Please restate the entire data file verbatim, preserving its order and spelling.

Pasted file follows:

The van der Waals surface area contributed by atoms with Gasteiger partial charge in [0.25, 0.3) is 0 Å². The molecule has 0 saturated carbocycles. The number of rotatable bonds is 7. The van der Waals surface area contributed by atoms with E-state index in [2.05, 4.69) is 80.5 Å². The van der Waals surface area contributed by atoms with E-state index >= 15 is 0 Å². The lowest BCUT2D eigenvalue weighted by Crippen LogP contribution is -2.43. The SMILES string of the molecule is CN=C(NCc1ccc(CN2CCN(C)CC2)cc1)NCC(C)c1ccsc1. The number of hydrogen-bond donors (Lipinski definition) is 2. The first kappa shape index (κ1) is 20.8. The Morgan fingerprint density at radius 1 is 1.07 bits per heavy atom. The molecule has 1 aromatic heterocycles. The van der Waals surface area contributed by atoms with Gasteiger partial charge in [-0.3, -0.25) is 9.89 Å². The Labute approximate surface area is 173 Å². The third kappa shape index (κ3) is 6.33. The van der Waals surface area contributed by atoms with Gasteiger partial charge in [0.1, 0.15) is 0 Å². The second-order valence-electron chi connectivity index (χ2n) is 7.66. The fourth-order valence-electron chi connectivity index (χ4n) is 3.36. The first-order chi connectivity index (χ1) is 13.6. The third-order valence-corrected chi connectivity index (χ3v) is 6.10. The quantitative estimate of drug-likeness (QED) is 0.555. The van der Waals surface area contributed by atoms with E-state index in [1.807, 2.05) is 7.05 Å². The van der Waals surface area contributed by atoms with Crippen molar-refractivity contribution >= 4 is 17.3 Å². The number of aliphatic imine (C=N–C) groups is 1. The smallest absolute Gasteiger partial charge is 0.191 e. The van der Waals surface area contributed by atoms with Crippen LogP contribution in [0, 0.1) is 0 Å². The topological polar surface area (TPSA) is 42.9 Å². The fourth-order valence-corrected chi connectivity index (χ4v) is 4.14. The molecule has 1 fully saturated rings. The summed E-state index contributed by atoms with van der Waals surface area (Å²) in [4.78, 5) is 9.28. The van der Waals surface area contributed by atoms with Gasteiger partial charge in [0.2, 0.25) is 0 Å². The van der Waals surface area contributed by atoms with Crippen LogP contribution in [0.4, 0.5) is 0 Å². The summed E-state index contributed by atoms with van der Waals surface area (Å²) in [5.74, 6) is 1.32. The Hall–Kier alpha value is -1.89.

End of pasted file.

The van der Waals surface area contributed by atoms with Gasteiger partial charge in [0.25, 0.3) is 0 Å². The molecule has 0 saturated carbocycles. The number of rotatable bonds is 7. The van der Waals surface area contributed by atoms with E-state index in [2.05, 4.69) is 80.5 Å². The van der Waals surface area contributed by atoms with E-state index >= 15 is 0 Å². The lowest BCUT2D eigenvalue weighted by Crippen LogP contribution is -2.43. The SMILES string of the molecule is CN=C(NCc1ccc(CN2CCN(C)CC2)cc1)NCC(C)c1ccsc1. The number of hydrogen-bond donors (Lipinski definition) is 2. The first kappa shape index (κ1) is 20.8. The Morgan fingerprint density at radius 1 is 1.07 bits per heavy atom. The molecule has 1 aromatic heterocycles. The van der Waals surface area contributed by atoms with Gasteiger partial charge in [-0.3, -0.25) is 9.89 Å². The Labute approximate surface area is 173 Å². The third kappa shape index (κ3) is 6.33. The van der Waals surface area contributed by atoms with Gasteiger partial charge in [0.1, 0.15) is 0 Å². The second-order valence-electron chi connectivity index (χ2n) is 7.66. The fourth-order valence-electron chi connectivity index (χ4n) is 3.36. The first-order chi connectivity index (χ1) is 13.6. The third-order valence-corrected chi connectivity index (χ3v) is 6.10. The quantitative estimate of drug-likeness (QED) is 0.555. The van der Waals surface area contributed by atoms with E-state index in [1.807, 2.05) is 7.05 Å². The van der Waals surface area contributed by atoms with Crippen molar-refractivity contribution >= 4 is 17.3 Å². The number of aliphatic imine (C=N–C) groups is 1. The smallest absolute Gasteiger partial charge is 0.191 e. The van der Waals surface area contributed by atoms with Crippen LogP contribution in [0, 0.1) is 0 Å². The topological polar surface area (TPSA) is 42.9 Å². The fourth-order valence-corrected chi connectivity index (χ4v) is 4.14. The molecule has 1 fully saturated rings. The summed E-state index contributed by atoms with van der Waals surface area (Å²) in [4.78, 5) is 9.28. The van der Waals surface area contributed by atoms with Gasteiger partial charge in [0.2, 0.25) is 0 Å². The van der Waals surface area contributed by atoms with Crippen LogP contribution in [0.4, 0.5) is 0 Å². The summed E-state index contributed by atoms with van der Waals surface area (Å²) in [5.74, 6) is 1.32. The Hall–Kier alpha value is -1.89.